Nutrition education in Australia
The 2016 WHO report from the Commission on Ending Childhood Obesity called for the introduction of dedicated and consistent food and nutrition education programs into school curriculum worldwide. About 2.6% of Australian school curriculum is dedicated to nutrition education, though this varies greatly depending on location and school funding. Many primary schools have implemented kitchen garden programs with great success; however, these are expensive and require specialist staff and equipment. Nutrition education programs are often underdeveloped, relating to food groups, the outdated food pyramid, is highly westernised and frequently lack specialist staff. Moreover, lunchbox guidelines utilised are often restrictive and often completely prohibit “junk” foods, when evidence suggests that a balanced approach is more appropriate in preventing disordered eating patterns in later life. At a secondary level, evidence suggests that dedicated food literacy and food skills programs including the planning and preparation of meals, reading of food labels and educating on basic nutrition principles are associated with healthier choices in early adulthood. A consistent issue with delivery is that these programs are costly, require specialist equipment and are often delivered as electives, meaning that not all students leave school with this knowledge and skillset. As with primary school, overall health education often competes with sport for limited time slots within timetables. As society renews focus on nutrition and health, the burden of chronic disease continues to increase thus requiring us to assess the true value of health and nutrition educations in a crowded school curriculum.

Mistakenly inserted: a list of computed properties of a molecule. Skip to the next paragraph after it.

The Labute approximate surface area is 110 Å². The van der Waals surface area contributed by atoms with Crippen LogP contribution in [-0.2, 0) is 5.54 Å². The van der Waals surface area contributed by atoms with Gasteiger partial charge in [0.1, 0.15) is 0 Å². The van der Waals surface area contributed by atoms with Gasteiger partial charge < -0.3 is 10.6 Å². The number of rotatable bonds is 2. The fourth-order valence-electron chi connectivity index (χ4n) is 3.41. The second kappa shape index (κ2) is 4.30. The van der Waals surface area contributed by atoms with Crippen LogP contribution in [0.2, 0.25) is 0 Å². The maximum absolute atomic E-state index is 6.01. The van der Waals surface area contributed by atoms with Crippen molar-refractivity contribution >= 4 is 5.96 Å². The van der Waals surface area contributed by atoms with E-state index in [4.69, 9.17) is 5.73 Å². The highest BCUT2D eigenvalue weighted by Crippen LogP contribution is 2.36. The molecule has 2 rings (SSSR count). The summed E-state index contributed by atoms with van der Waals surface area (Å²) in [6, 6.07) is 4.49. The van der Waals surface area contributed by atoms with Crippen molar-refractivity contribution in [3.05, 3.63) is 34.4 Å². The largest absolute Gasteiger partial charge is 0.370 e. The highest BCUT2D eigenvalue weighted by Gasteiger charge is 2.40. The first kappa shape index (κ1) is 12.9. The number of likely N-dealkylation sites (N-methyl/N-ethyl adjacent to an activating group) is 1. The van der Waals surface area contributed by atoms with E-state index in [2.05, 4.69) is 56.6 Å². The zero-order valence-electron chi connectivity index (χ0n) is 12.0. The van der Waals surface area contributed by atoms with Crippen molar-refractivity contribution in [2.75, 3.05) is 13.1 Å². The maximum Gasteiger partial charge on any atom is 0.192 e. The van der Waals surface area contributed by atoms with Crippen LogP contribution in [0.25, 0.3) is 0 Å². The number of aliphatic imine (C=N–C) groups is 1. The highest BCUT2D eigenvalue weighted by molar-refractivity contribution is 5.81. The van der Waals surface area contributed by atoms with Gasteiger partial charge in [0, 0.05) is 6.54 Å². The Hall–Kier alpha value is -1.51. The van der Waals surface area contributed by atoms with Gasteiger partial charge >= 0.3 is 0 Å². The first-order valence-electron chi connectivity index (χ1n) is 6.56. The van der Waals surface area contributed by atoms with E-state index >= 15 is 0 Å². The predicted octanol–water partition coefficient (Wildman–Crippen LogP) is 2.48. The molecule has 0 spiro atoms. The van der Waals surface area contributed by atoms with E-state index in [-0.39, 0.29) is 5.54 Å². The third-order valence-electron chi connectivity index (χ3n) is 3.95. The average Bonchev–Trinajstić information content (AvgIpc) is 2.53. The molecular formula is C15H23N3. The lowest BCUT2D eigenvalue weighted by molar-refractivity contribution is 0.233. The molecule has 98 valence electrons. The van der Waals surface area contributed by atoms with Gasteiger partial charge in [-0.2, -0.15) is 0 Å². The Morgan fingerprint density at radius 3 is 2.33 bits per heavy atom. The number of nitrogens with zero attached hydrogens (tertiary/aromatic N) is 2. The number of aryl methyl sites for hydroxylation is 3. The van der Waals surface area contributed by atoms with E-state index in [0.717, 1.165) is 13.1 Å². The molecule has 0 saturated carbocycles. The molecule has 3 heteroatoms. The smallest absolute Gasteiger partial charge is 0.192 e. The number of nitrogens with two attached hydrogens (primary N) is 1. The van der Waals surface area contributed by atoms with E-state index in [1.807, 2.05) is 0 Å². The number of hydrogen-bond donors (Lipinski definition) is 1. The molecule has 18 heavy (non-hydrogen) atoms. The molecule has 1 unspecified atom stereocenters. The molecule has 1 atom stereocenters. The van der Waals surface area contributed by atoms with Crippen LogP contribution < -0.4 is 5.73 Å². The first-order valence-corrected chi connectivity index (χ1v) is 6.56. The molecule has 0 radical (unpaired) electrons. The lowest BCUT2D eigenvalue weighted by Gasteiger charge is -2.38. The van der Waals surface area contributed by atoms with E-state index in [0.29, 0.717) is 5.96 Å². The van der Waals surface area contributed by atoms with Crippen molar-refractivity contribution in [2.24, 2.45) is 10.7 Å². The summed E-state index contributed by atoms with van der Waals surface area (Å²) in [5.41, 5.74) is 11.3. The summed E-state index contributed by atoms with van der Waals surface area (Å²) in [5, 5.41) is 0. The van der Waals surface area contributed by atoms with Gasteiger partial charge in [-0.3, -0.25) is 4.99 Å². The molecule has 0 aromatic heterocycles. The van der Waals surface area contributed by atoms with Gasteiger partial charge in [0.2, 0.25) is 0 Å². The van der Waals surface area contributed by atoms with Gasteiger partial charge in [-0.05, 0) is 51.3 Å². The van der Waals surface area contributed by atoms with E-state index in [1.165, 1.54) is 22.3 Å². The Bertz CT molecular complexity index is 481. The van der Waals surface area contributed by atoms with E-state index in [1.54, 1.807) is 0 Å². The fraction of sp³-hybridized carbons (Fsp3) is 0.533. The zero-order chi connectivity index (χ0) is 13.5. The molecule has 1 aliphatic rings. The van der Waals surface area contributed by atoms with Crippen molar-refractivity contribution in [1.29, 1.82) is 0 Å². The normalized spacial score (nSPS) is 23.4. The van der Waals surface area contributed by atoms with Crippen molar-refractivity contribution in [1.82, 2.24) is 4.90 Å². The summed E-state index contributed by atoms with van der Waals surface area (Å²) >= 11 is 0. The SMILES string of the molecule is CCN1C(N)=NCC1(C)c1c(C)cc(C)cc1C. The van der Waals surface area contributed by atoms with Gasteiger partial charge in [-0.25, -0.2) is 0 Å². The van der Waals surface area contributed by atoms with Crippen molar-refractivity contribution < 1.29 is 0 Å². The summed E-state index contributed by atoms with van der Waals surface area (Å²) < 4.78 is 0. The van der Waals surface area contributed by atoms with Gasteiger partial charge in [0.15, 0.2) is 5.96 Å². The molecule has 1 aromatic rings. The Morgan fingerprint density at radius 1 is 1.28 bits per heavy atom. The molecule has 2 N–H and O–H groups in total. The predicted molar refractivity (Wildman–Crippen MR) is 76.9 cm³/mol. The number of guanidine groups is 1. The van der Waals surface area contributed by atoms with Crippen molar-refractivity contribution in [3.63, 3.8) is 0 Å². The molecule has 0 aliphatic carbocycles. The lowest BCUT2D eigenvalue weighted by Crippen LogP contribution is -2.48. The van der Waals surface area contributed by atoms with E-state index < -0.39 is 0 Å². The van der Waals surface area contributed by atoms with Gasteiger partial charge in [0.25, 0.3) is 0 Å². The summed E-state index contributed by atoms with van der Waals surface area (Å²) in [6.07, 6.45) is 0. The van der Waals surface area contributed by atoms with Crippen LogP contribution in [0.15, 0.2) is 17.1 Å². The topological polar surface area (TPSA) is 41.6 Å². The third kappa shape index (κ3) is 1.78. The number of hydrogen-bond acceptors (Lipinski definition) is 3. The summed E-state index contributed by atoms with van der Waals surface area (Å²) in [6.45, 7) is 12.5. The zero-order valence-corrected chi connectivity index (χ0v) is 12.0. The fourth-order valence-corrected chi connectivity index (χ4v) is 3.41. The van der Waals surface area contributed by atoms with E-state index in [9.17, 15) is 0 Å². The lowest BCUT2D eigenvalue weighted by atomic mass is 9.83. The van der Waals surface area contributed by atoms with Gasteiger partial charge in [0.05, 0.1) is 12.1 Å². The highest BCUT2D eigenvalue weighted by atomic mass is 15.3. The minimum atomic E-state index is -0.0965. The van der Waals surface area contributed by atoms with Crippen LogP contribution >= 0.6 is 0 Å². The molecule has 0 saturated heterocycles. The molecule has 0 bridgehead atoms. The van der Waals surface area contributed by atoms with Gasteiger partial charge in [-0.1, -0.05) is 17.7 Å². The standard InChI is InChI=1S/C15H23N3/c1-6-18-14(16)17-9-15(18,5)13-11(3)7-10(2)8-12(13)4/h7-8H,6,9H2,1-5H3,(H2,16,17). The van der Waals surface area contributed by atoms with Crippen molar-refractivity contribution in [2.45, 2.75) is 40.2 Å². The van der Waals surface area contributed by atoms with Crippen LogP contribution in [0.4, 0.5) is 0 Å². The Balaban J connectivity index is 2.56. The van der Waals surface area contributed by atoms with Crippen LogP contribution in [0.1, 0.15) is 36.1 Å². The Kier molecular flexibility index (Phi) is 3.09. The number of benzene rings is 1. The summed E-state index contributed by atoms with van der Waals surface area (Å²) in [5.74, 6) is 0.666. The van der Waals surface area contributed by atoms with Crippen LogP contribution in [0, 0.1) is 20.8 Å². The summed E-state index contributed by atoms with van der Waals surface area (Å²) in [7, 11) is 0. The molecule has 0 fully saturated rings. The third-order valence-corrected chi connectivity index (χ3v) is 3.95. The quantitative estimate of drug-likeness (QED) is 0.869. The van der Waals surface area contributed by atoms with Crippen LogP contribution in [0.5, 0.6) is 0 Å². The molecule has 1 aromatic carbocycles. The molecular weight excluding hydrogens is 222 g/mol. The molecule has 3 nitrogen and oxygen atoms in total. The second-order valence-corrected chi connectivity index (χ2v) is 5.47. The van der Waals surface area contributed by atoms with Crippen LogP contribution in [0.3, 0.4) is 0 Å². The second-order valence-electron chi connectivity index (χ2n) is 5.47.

Skill-It Kicthen is an Australian student organisation whose mission is to educate future health care professionals about the importance of food and nutrition for wellbeing and environmental sustainability. Empowering them to create long term positive change by promoting healthy behaviours, a sustainable environment and social inclusion. We believe that nutrition education is a global issue and welcome international partnership with organisations like Nutritank who are leading the way in this important field.